Case In Point

Arbitrator Upholds Mandatory Vaccination Policy

· 4 min read

On November 9, 2021, Arbitrator Von Veh upheld the mandatory vaccination policy (Policy) implemented by a security company, finding the company acted reasonably in implementing the Policy and that it did not breach the collective agreement. The award provides some helpful guidance for employers that have implemented similar policies.  In United Food And Commercial Workers…

Case In Point

In Rahman v Cannon Design Architecture Inc., a recent decision of the Ontario Superior Court of Justice, the Court distinguished the Ontario Court of Appeal’s landmark decision in Waksdale v Swegon North America, finding that on the facts of the case a provision which denied entitlements upon termination for just cause did not amount to…

Human Resources Legislative Update

On March 18, 2021, the federal government announced that it has launched a consultation for Canadians to share their views on the following issues in federally regulated workplaces: “gig work” (a.k.a work “where workers enter into short-term contracts to complete specific and often one-off tasks, generally through digital platforms”) a “right to disconnect,” for example,…

Case In Point

In Mikelsteins v. Morrison Hershfield Limited, the Ontario Court of Appeal confirmed its earlier finding that an employee’s common law entitlements upon termination of employment are distinct from any rights the employee may have under a shareholder agreement where they have purchased the shares separate and apart from their compensation structure.      Background In June…

Case In Point

In one of its final decisions of 2020, C.M. Callow Inc. v. Zollinger, the Supreme Court of Canada held that parties to any and all contracts (which would include employment contracts) cannot lie or otherwise knowingly deceive each other about matters directly linked to the performance of the contract. This type of deceptive conduct is…

FTR Now

Employers and human resource professionals will undoubtedly remember 2020 as the “year of the pandemic.” But … there were also legal developments in 2020 that were not related to COVID-19. In this FTR Now, we look at some of the year’s notable “non-pandemic” cases and legislative developments of interest. We also identify some decisions and…

FTR Now

On October 16, 2020, the Supreme Court of Canada released its decision in Fraser v. Canada (Attorney General). Justice Abella, writing for the majority, held that the inability of members who participated in a job-sharing program to “buy back” pension credits under the employer’s pension plan amounted to discrimination on the basis of sex, contrary to s. 15(1) of the Charter of Rights and Freedoms. In separate dissenting reasons, Justices Brown and Rowe on the one hand and Justice Côté on the other held that the appeal ought to have been dismissed, although for different reasons.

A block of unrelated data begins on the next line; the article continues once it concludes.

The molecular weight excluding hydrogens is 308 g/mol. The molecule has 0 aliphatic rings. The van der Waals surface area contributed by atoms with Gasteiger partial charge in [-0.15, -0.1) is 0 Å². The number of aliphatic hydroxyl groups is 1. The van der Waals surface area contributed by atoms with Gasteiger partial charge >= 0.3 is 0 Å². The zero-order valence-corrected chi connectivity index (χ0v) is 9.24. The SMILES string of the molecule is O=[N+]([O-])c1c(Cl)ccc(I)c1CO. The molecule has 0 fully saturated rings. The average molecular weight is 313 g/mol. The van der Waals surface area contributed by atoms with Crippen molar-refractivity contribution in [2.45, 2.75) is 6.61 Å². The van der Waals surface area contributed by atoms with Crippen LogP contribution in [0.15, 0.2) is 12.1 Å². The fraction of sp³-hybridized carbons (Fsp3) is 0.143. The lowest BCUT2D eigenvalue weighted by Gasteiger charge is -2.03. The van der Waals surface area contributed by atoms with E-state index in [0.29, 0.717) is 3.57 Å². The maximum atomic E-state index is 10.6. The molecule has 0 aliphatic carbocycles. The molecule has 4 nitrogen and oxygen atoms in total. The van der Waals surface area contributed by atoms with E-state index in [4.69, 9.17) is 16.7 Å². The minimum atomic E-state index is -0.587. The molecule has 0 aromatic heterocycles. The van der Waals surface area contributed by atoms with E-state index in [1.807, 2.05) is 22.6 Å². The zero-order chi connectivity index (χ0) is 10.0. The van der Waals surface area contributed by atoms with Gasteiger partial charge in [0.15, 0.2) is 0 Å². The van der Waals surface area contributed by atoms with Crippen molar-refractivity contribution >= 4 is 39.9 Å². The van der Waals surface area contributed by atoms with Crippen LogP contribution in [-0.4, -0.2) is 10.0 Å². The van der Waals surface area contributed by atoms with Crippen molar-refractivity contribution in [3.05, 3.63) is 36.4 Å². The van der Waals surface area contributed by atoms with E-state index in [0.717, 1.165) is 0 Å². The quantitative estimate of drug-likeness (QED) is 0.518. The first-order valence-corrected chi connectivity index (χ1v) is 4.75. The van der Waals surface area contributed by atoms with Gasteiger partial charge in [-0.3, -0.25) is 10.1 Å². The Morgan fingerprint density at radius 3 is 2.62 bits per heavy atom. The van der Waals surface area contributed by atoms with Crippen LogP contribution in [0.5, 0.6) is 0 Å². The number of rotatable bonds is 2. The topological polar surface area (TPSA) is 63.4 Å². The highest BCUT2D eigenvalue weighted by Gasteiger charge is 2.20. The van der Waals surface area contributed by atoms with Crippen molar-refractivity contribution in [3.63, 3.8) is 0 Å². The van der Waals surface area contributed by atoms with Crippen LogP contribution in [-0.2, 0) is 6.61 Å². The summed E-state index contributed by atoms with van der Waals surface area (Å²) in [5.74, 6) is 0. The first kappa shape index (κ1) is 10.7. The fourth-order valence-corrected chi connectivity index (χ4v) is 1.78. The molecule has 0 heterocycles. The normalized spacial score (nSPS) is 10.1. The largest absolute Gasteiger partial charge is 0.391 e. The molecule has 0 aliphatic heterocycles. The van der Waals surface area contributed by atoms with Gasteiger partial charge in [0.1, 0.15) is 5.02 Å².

FTR Now

On October 9, 2020, the Supreme Court of Canada released its decision in Matthews v. Ocean Nutrition Canada Ltd. It confirmed that where terminated employees would be entitled to a bonus or other incentive payments during the reasonable notice period, employers must use clear and unambiguous language to remove or limit their common law rights. The Supreme Court also distinguished between the obligation to provide reasonable notice of termination and a breach of the duty to exercise good faith in the manner of dismissal.

Case In Point

In its recent decision Ontario v Association of Ontario Midwives, the Ontario Divisional Court upheld two decisions of the Human Rights Tribunal of Ontario pertaining to sex discrimination and pay equity, reaffirming that employers have an obligation to take proactive steps to ensure that sex-segregated workers are compensated free from sex discrimination and that a…

Case In Point

In Waksdale v Swegon North America, the Ontario Court of Appeal ruled that the “without cause” and “with cause” termination clauses in an employment contract must be read together: if one is not compliant with the Employment Standards Act, 2000 (ESA), both are unenforceable. The plaintiff employee sued the defendant employer for damages for wrongful…

FTR Now

On May 14, 2020, the Ontario government announced that certain workplaces will be able to resume operations beginning May 19, 2020, signalling the start of Stage 1 of the second phase of the province’s reopening strategy, “A Framework for Reopening our Province” (Stage 1). The government also announced additional seasonal services and activities that may open May 16, 2020.